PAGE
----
Development Series 2020/2021

Flying Girl is part of our Production Workshop stream, where the script is done and the artists get to test elements that can be carried into the full production. 
This piece is testing its Digital capacities and your feedback is very important!

Flying Girl is about stories. As a species, we make and consume them; it’s the way we synthesize the world. Narrative is our common compulsion. But there are realities that cannot be synthesized: what happens to the compulsion then?

Anderson works in an Edmonton bookstore, but after 10 years’ selling books, they’re just a job: he hasn’t read one in years. He lives in an apartment built into the steep slope of the city’s river valley. On winter mornings before the sun comes up, he watches the lights come on in the apartments in nearby buildings and wonders about the people living in them. One morning, 10 years ago, from the balcony of one of those apartments, his sister jumped to her death. Or maybe she fell—she left no note.
And now early one morning, while he’s watching, he sees a woman come out onto her balcony and stand at the railing for a long time, looking down at the ground below. Later that day at the store, he finds a book called Flying Girl. Osman wrote it.
Osman lived through a civil war in Latin America. He did his best to avoid getting involved, but his sister fought, and because of that Osman was arrested and temporarily “disappeared.” In the end, afraid for his life, he betrayed her to save himself. She disappeared permanently. Her fate is unknown.
No one knows about Osman’s betrayal either, but, years later, guilt still haunts him. Flying Girl, the book Anderson finds, is his confession.

SKIN SONGS by Eleanor Crowder, Lola Ryan & Angela Schleihauf.

Female. Skin-deep? Or culturally acquired?

Lola Ryan shares selections of her story from her life-long catalogue of poetry exploring moments of denial, acceptance and heartbreak. Always dancing.

Eleanor Crowder looks at her struggles with fertility and respect. Words are her weapon.

Joined in audio conversation by Jacqui du Toit and Jessica Ruano, and accompanied by Angela Schleihauf’s sound-score, the quartet’s interwoven stories offer a multiplicity of perspectives on the female experience.

As an audience, you will follow two female figures on a journey through the park. Bring your own earbuds to follow an audio track, which carries their stories directly to your ears. An hour’s journey through the park brings you inside the skin of other lives and invites you to reflect on your own story.

This presentation happened on Zoom.

Date: June 26th, 2021 at 4PM EDT


During a total war with the United States over natural resources, Nina, a spy, and Patrick, a soldier, meet by chance in an abandoned house on the curve of the Rideau river. Patrick has deserted his regiment, walking the long kilometres between Kingston and Ottawa. Nina has vital information, the missing puzzle piece in her long efforts to ascertain what exactly brought this cataclysmic war about. Through a harsh winter landscape, Nina and Patrick make a perilous voyage from the rural south into the city proper, all the while hunted by a hostile force. In Act II, Nina and Patrick arrive at different times in the safer climes of Germany. Nina is hot on the trail of Patrick, whom she suspects of being a double agent. After linking all the proof, Nina realises the war has been fomented by a small group of traitors, including Patrick, in collusion with the Americans for personal profit, and she must decide what to do with this knowledge. This play explores the tension between trust and self-interest in an extreme landscape which is uncomfortably close to home. The layers and complexities of Nina and Patrick’s relationship form a shifting plane of engagement, inviting the audience into intrigue and surprise. As much as it is about a personal relationship, it is also about international politics in an unstable and reckless time, disquietingly close to our own. Through this personal relationship, the audience should hear uncomfortable echoes of their own dis/comfort in our current political realm and what it might become. It is set across the landscape of a destroyed Ottawa Valley and the highly rigorous and cosmopolitan setting of Hamburg. The action of the play currently spans at least three years. Linked to the setting is the physical circumstance of the play: a deep, unyielding winter, suggesting a climate changed by human action.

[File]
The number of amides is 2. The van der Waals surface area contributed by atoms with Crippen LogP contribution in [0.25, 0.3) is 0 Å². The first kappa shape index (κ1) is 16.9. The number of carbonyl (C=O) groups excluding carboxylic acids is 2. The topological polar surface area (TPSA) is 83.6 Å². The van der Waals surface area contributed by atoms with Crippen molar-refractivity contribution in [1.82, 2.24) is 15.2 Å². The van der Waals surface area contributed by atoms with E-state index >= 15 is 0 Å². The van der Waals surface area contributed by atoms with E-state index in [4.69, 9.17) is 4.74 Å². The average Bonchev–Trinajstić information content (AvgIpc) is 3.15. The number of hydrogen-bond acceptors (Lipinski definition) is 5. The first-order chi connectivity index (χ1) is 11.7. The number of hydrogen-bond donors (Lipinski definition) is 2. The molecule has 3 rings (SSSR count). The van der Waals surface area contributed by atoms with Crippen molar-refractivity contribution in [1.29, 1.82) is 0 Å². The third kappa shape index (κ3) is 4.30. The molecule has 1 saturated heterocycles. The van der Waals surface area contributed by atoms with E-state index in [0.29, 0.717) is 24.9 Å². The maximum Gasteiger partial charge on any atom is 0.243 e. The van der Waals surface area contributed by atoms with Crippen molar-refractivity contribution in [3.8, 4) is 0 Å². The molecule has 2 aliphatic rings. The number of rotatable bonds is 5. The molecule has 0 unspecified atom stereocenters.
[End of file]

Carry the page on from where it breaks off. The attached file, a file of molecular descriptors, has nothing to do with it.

A play by Kate Werneburg

Director: Mary Ellis

Actors: Jacqui DuToit & Ben Sanders

Sound Designer: Gloria Mok

This reading happened on Zoom.

Date: June 13th, 2021 at 7PM EDT


“Nobody wants to see a man die, but everyone wants to be there when it happens.”

——————-Harry Houdini

In Terminally Ill you will follow the story of Elvis “the Escape King”.

He chains and nails himself inside a coffin and lowers himself into the St. Lawrence River as an homage to Houdini, nearly a century after the great artist’s death. When Elvis fails to break free, Dr. Hope Sze and John Tucker struggle to smash open his coffin and restart his heart.

Who tried to kill Elvis? And why?

And so, Hope plunges into her most terminal adventure. Where the magical art of escape and the dastardly art of crime vie for centre stage, and the better man may lose. Forever.

A play by Melissa “Yi” Yuan-Innes
Director/Dramaturg: John Koensgen
Actors: Shirley Manh, Sheldon Parathundyil, Melissa Landry
and Ray Besharah